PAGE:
But, there's a good chance the Wild starts next season with three goalies on the NHL roster -- Backstrom, Harding and Kuemper (big question heading into camp is which of those three will be the opening-night starter and who will be Nos. 2 and 3), so the Wild needed a fifth goalie in the system to play with Gustafsson.
Curry made 43 saves in a 4-2 win vs. St. Louis on April 10 to claim his first NHL win since Nov. 11, 2008. The former Boston University goalie played in four NHL games with the Pittsburgh Penguins from 2008-10.
In other news, I hear the Wild has decided not to re-sign defenseman Nate Prosser to a one-way contract.
Prosser will now look to move on elsewhere. I wrote about the internal debate the Wild was having on Prosser on the previous blog, so if you didn't read that, check it out. Good luck to Prosser, though. He's certainly one of the good guys.
As GM Chuck Fletcher said last week (read that blog), he's still in the market for a defenseman, and probably by trade. By not signing Prosser, my guess is Fletcher is trying to maintain roster flexibility so he could do so eventually.
UPDATE: Jason Zucker was indeed close. He has agreed to a two-year deal. The first year is a two-way, meaning he can be assigned to Iowa and make a minor-league salary and the second year is one-way, meaning he would be paid his NHL salary at either location. Zucker, 22, has 12 points in 47 career NHL games and scored an overtime winner two postseasons ago against Chicago. He underwent what was described as minor knee surgery last February. There were complications, however, and he never played again last season.
Considering the hoopla going on with the MLB All-Star Game, it was quite an impressive turnout when 4,100 fans showed up at Xcel Energy Center for last night’s scrimmage to wrap up the Wild’s development camp.
It’s amazing how much the Wild, particularly Director of Player Development Brad Bombardir, packs into camp between practices, skill and skating work, off-ice workouts, lessons like cooking and (smartness with) social media and fun away from the rink, like paintball, trips to Lake Minnetonka and dinners.
Not shockingly, the prospects are exhausted by week’s end, so imagine the invitees who take part in multiple camps. For instance, Gophers forward Vinni Lettieri, who scored a goal in Green’s 5-3 win over White, took part in the Wild’s camp immediately after taking part in the Rangers’ camp.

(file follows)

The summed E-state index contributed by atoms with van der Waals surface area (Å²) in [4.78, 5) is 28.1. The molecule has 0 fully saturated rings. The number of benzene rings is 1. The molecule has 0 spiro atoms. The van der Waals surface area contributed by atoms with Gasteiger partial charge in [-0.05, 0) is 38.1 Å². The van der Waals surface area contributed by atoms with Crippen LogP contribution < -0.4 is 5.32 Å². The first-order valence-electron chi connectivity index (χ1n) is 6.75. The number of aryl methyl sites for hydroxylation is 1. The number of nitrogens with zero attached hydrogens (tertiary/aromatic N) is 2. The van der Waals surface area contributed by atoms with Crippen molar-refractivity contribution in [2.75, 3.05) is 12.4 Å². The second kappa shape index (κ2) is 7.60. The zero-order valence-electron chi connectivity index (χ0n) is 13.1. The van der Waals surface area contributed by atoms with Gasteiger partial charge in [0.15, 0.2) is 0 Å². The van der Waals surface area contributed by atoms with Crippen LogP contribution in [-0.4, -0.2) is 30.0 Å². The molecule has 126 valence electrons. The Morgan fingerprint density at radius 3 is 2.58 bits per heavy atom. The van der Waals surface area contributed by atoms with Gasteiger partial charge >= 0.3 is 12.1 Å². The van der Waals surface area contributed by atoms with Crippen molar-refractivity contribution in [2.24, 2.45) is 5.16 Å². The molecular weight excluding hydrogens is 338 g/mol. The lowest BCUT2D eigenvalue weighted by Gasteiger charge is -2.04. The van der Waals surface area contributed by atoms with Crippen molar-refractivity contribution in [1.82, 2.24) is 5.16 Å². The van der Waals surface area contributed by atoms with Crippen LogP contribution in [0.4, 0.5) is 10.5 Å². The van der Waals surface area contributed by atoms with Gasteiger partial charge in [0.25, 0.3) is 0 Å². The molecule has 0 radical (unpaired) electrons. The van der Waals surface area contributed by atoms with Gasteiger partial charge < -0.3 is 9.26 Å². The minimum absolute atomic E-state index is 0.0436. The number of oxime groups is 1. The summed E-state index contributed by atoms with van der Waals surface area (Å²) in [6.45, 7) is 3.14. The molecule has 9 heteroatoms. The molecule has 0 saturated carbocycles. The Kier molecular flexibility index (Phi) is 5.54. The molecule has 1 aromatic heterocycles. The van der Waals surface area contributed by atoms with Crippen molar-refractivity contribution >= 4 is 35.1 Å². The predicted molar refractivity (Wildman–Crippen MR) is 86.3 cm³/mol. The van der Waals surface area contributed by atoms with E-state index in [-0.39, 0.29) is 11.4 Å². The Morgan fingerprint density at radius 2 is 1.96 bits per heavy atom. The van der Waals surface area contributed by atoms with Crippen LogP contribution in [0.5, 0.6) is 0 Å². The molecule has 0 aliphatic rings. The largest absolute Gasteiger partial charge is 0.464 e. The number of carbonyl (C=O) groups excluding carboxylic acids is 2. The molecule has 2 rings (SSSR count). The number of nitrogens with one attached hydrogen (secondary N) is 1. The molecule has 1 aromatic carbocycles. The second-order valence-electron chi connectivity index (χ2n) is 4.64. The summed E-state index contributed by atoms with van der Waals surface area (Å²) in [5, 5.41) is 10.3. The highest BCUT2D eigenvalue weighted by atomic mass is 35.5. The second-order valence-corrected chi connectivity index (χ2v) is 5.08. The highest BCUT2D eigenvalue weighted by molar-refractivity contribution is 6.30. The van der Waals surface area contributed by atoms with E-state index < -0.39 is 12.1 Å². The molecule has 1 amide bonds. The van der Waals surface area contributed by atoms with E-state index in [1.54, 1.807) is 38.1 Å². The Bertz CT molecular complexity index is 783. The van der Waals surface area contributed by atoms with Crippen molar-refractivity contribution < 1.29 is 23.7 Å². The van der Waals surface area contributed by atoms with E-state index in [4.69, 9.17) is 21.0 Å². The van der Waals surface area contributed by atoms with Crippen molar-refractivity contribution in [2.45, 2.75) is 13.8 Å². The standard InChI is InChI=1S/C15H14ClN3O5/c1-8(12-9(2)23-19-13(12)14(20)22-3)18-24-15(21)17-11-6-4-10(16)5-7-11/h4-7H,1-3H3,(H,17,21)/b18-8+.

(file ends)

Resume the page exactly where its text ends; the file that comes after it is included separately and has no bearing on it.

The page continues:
There were a number of quality efforts in the two scrimmages.
-- The Wild’s defensemen were real good. Gustav Olofsson, a second-round pick in 2013 who should play for Iowa to at least start next season, was sensational last night. His footwork and ability to get pucks out of trouble in the defensive zone is pretty special.
Louie Belpedio, a third-round pick last month, is pretty smooth. Smart defensively, moves the puck, is pretty swift in traffic with his stickwork. Christian Folin, signed out of college last year, is just solid. Matt Dumba, the Wild’s 2012 first-rounder, has a bomb and plays at full-speed all the time. And Guillaume Gelinas, the Q’s best defenseman last year and signed as a free agent July 1, really stood out with a couple goals – including one last night. He’s got skill and loves jumping up in the play. He’s certainly king of the backcheck, but he has got the wheels to recover.
I thought invitees Zach Palmquist and Alex Gudbranson stood out. Gudbranson is the younger brother of Florida’s Erik Gudbranson, the third pick in the 2010 draft.
-- Alex Tuch, taken 18th overall last month, scored a nice goal last night and he’s big, strong with a bigtime shot.
-- Reid Duke, one of the Wild’s three sixth-rounders last month, scored twice last night and certainly plays with edge. One of his unique goal celebrations included slashing fellow sixth-rounder Chase Lang, then getting into a tussle with him. Duke played on a struggling Lethbridge team last year but still managed 40 points and is expected to have a bigger role there this year.